ADM and the director defendants moved to dismiss the class action for failure to state a claim. The district court certified the class action and then granted defendants' motion to dismiss concluding that the omissions from the September 13, 1995 proxy statement were not material and therefore did not violate the SEC Act and SEC Rules. Buckley appealed. We heard oral argument on September 26, 1996. Coincidentally, on that same day ADM issued a proxy statement seeking proxies to be voted at the October 17, 1996 annual meeting. On October 17, 1996, ADM held its annual meeting and elected a twelve-member board of directors to replace the seventeen-member board elected in October 1995. Cognizant of this new election, we ordered the parties to file supplemental briefs explaining whether Buckley's class action challenging the 1995 proxy statement and election is moot. We have reviewed the supplemental briefs and conclude that this case is moot.

"Under Article III of the Constitution, the exercise of federal judicial power depends on the existence of a justiciable case or controversy; federal courts do not have jurisdiction to review moot cases." Commodity Futures Trad. Comm'n v. Hunt, 591 F.2d 1211, 1224 (7th Cir. 1979) (citing Liner v. Jafco, Inc., 375 U.S. 301, 306 n. 3, 84 S. Ct. 391, 394, 11 L. Ed. 2d 347 (1964)). "This requirement extends throughout the pendency of an action, not just at the time a case is filed." Board of Educ. of Downers Grove Grade Sch. No. 58 v. Steven L., 89 F.3d 464, 467 (7th Cir. 1996). "In general, a case becomes moot when the issues presented are no longer live or the parties lack a legally cognizable interest in the outcome." Stewart v. Taylor, 104 F.3d 965, 969 (7th Cir. 1997).

In this case, the issues presented in Buckley's complaint no longer exist. Buckley's "action challenge [d] the re-election of each of the seventeen Individual Defendants in this action as Director of the defendant Archer-Daniels-Midland at its October 19, 1995 annual meeting." Her challenge asserted that the 1995 proxy statement, which solicited proxies for the reelection of ADM's board of directors at the 1995 annual meeting, contained material omissions. The directors elected at the 1995 annual meeting were elected to serve one-year terms. Those one-year terms have expired. Once ADM issued its 1996 proxy statement and held a new election at its October 1996 annual meeting, the dispute over the 1995 election became irrelevant. Even if the 1995 election were invalid because the proxy statements contained material omissions, this court has no remedy to grant Buckley because the directors elected in 1995 either no longer serve as directors, or were reelected in 1996 based on new proxy statements.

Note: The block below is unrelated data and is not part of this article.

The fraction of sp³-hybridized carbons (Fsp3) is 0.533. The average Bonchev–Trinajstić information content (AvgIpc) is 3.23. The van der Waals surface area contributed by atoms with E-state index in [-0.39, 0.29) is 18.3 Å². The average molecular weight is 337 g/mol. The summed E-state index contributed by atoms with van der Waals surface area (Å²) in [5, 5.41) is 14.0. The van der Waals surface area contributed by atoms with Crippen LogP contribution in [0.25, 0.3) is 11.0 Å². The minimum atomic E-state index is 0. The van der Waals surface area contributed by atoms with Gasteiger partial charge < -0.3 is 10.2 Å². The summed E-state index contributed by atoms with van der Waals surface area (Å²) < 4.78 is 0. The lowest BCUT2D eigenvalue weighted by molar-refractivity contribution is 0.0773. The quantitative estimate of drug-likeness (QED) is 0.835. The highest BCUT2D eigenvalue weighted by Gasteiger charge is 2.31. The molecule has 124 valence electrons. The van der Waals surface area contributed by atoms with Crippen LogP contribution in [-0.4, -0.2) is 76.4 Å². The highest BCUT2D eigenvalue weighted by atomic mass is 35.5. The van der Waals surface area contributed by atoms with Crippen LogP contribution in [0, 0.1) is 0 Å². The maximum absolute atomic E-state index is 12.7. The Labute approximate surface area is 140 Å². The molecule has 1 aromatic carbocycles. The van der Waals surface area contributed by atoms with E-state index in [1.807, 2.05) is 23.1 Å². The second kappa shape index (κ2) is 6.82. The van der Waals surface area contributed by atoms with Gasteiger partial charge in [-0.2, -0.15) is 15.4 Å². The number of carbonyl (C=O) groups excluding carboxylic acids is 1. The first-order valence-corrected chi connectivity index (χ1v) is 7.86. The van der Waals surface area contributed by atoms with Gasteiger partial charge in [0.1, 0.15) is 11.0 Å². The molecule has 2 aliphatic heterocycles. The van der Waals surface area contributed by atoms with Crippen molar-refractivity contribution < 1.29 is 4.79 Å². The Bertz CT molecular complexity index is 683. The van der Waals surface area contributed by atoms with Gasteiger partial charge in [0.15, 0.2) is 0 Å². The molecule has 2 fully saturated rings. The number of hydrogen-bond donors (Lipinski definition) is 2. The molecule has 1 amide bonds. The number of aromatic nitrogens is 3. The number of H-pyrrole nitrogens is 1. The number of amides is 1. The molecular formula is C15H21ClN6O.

Buckley seems to accept this point because in her supplemental brief she no longer questions the 1995 proxy statement; instead she argues that the dispute is still alive because the 1996 proxy statement suffers from the same infirmities as did the 1995 proxy statement. Thus, she proceeds as if the action before the court is a challenge to the 1996 proxy statement. But Buckley's complaint did not allege a violation of securities law based on the 1996 proxy statement (and for obvious reasons-no such statements existed and no election had yet occurred). Nor did her complaint allege generally that a proxy statement must disclose the reason for a director's resignation, or that a director seeking reelection is under investigation; her complaint specifically challenged the 1995 proxy statement and the 1995 election. Buckley also has not sought leave to amend her complaint to allege a claim based on the 1996 proxy statement and election, nor is that issue properly before the court. See Wisconsin Real Estate Investment Trust v. Weinstein, 530 F. Supp. 1249, 1251-52 (E.D. Wis. 1982) (court granted motion to amend complaint which alleged proxy violations in 1980 following 1981 election; amended complaint alleged proxy violations in 1981). Thus, the only question properly before the court--the validity of the 1995 proxy statement--is no longer viable. See Smillie v. Park Chemical Co., 466 F. Supp. 572, 575 (E.D. Mich. 1979), aff'd, 710 F.2d 271 (6th Cir. 1983) (concluding that allegations concerning the election of officers in 1973 and 1974 are moot because those officers have completed their terms, so injunctive relief at this point in time would be meaningless); Lee v. Schmidt-Wenzel, 766 F.2d 1387, 1390 (9th Cir. 1985) ("The declaratory and injunctive relief requested could no longer affect the composition of the board because the new board had been duly elected by the stockholders."); Maldonado v. Flynn, 597 F.2d 789, 797 n. 10 (2d Cir. 1979) ("Directors of Zapata are elected to three-year terms. The terms of those elected in 1975 have expired, rendering moot the question of the validity of that election."); Sanders v. Thrall Car Mfg. Co., 582 F. Supp. 945, 956-57 (S.D.N.Y. 1983), aff'd 730 F.2d 910 (2d Cir. 1984) (concluding that shareholder-plaintiff suit alleging securities violations based on alleged omissions from proxy statements was moot because the directors' one-year terms had lapsed and plaintiff did not assert any pecuniary harm).1